Start Roasting Leftover Meat Bones For Better Broth

Broth has proven itself as a mainstay in the health food space, but it never needed to. A high-quality bone broth can elevate any dish or just be enjoyed on its own in a mug. Broth has been the base of sauces, soups, and stews since the early days of cuisine, per Ossa Organic, and is often used in a medicinal capacity as well. Why let bones go to waste when you can leech every last nutrient out of them and turn it into a tasty staple?

If you've ever embarked on making your own homemade broth, perhaps you've visited the butcher for some bones or the freezer aisle at the grocery store. Maybe you've held onto the wing bones after a football Sunday or last week's rotisserie chicken. Dubbed "liquid gold", nothing beats a batch of homemade bone broth simmering away on the stove. If you're looking to elevate the flavor of your next stock pot's worth, popping those bones in the oven before on the stovetop will do a world of wonders. Why?

Roasting adds richness

Roasting the bones you use for your homemade broth will deepen the flavor exponentially. The extra step adds a richer and fuller taste of what kind of meat was on those bones with a deeper color. The roasting activates the Maillard reaction, which is a chemical reaction between the proteins and sugar that adds a rich, full-bodied flavor to the broth, per Jessica Gavin.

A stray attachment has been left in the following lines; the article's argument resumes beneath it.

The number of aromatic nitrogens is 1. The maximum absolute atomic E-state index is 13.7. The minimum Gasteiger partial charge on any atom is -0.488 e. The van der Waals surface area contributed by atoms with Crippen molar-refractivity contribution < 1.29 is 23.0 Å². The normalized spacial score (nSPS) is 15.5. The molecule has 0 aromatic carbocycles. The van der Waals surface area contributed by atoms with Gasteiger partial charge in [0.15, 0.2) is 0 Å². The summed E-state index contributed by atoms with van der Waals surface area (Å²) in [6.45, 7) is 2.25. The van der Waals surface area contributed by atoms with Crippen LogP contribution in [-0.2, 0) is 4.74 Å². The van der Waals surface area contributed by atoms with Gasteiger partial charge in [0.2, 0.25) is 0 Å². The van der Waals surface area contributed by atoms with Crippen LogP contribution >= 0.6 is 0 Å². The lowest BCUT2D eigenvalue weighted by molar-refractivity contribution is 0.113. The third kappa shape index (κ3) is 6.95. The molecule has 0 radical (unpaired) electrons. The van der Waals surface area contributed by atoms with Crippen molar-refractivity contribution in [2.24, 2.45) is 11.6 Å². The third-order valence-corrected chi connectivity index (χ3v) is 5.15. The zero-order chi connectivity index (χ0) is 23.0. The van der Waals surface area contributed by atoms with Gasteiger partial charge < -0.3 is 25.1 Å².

Steak School suggests blasting them in the oven at a high temperature (about 450 degrees Fahrenheit) for about an hour, flipping halfway through. Don't overcrowd the pan by making sure there is space between the bones to encourage browning and caramelization in lieu of steaming.

This begs the question — if you're using bones from a chicken or piece of meat that's already been roasted, do you still need to roast them to make broth? Need to? Probably not, per Natasha's Kitchen. Will the broth benefit and taste richer if you do choose to pop them in the oven and caramelize them? Absolutely.